Distinguishing between voting and counting manipulation is difficult, however, the paper says, “Barring one analysis that comments directly on counting manipulation, the rest of the evidence are consistent with both voting and counting manipulation.” Hence the paper calls it a turnout manipulation.
On registration manipulation, the paper estimated the patter of deletion of voter’s names from the electoral roll. The data were compared in both lower Muslim shares and higher Muslim share constituencies, and also BJP and non-BJP ruled states. The comparison of the data showed disproportionate and strategic deletion of Muslim voters.
Under the head “Turnout Manipulation: EVM Turnout Data Discrepancy” the paper says that it analyzed the turnout figures for 373 constituencies out of 543 in the country. In 64 per cent of the parliamentary constituencies the turnout was revised up, and in the rest of the cases ie in 36 per cent of the PCs it was revised down. The paper computed the absolute difference in vote tallies between the two reports and found the median difference 358, the 90th and 95th percentile difference were 3302 and 7357, respectively. The largest mismatch was of 57,747 votes in the Gautam Buddha Nagar constituency in Uttar Pradesh. If the mismatch occurred due to some administrative errors or glitches in the EVM, then “large” discrepancies were expected to be randomly spread across PCs with different BJP Win margins.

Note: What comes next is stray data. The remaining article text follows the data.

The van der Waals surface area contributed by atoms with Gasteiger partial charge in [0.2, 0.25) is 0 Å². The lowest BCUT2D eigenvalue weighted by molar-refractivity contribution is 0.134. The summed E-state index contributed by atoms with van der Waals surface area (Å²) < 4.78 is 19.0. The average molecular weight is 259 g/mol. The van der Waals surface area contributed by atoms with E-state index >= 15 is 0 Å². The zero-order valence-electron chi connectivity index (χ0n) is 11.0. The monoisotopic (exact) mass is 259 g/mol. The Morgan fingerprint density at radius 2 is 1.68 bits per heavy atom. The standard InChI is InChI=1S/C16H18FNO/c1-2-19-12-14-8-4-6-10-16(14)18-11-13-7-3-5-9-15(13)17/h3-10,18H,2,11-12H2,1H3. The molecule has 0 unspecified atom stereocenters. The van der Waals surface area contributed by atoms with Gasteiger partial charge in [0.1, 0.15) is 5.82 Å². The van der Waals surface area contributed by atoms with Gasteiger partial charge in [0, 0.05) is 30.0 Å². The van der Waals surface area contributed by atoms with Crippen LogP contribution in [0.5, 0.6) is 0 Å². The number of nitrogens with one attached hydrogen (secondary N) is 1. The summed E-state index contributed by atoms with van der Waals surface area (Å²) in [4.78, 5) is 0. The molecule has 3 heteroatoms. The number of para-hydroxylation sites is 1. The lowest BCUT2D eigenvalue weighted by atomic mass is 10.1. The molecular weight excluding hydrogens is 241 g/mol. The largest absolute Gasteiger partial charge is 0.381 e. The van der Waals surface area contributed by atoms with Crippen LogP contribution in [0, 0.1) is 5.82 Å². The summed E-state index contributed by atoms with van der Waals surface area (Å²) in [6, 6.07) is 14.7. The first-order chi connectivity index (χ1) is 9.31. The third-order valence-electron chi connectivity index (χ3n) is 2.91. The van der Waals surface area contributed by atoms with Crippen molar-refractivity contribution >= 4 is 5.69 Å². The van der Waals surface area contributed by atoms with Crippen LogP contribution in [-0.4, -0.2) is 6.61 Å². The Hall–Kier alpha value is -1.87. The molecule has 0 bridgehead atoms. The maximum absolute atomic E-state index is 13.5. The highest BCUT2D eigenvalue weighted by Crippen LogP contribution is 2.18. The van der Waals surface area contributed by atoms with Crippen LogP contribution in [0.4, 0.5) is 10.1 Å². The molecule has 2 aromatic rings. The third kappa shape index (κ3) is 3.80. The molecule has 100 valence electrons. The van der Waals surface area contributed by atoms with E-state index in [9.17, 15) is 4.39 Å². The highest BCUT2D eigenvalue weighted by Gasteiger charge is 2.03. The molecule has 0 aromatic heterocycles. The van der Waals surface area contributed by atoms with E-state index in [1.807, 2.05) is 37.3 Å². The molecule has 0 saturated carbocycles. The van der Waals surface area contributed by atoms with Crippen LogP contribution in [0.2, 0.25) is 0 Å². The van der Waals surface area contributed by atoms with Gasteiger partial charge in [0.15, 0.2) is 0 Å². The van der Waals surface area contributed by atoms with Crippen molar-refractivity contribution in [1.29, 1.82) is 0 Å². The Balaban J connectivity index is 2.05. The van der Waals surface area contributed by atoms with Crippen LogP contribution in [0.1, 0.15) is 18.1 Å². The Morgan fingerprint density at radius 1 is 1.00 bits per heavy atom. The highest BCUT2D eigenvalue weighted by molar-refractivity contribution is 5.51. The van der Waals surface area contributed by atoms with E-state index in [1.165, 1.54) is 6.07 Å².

The paper found that the PCs that BJP barely won have 26 percentage point larger likelihood of having a “large” mismatch than PCs that BJP barely lost. The result implied that the sample of closely contested constituencies that were disproportionately won by BJP also has a disproportionately higher likelihood of “large” turnout revision. The result is consistent with the manipulation hypothesis even as demonstrated in McCrary test. Discrepancy was observed larger in BJP ruled states than the non-BJP ruled states.
The paper also pointed out discontinuity in turnout difference, and says that the turnout data discrepancy went up in PCs barely won by BJP. The paper suggested turnout manipulation not at the ECI level but the local level, at the polling station, could be either at the time of voting or counting. And it was at least party facilitated by weaker monitoring during counting.
While discussing counting manipulation, the paper gives an analysis of assignment of Counting Observers. It found more politically pliant counting observers assigned in PCs barely won by BJP, and the patter is concentrated in BJP ruled states. It also finds irregularities in polling station outcomes.
In the past few years, the credibility of the ECI has been called into question, with a range of allegation of bias in scheduling elections to favouring the ruling party in several ways. The paper has pointed out two versions of EVM turnout data. The ECI initially published “Final Voter Turnout” figures for the first four (out of seven) phases of the 2019 general election. These figures reflect the PC wise number of votes polled in EVMs. These number however do not match with the PC wise number of votes counted in the EVMs. The new media pointed out this discrepancy in the data, following which the ECI removed the “Final Voter Turnout” figures from its website.(IPA Service)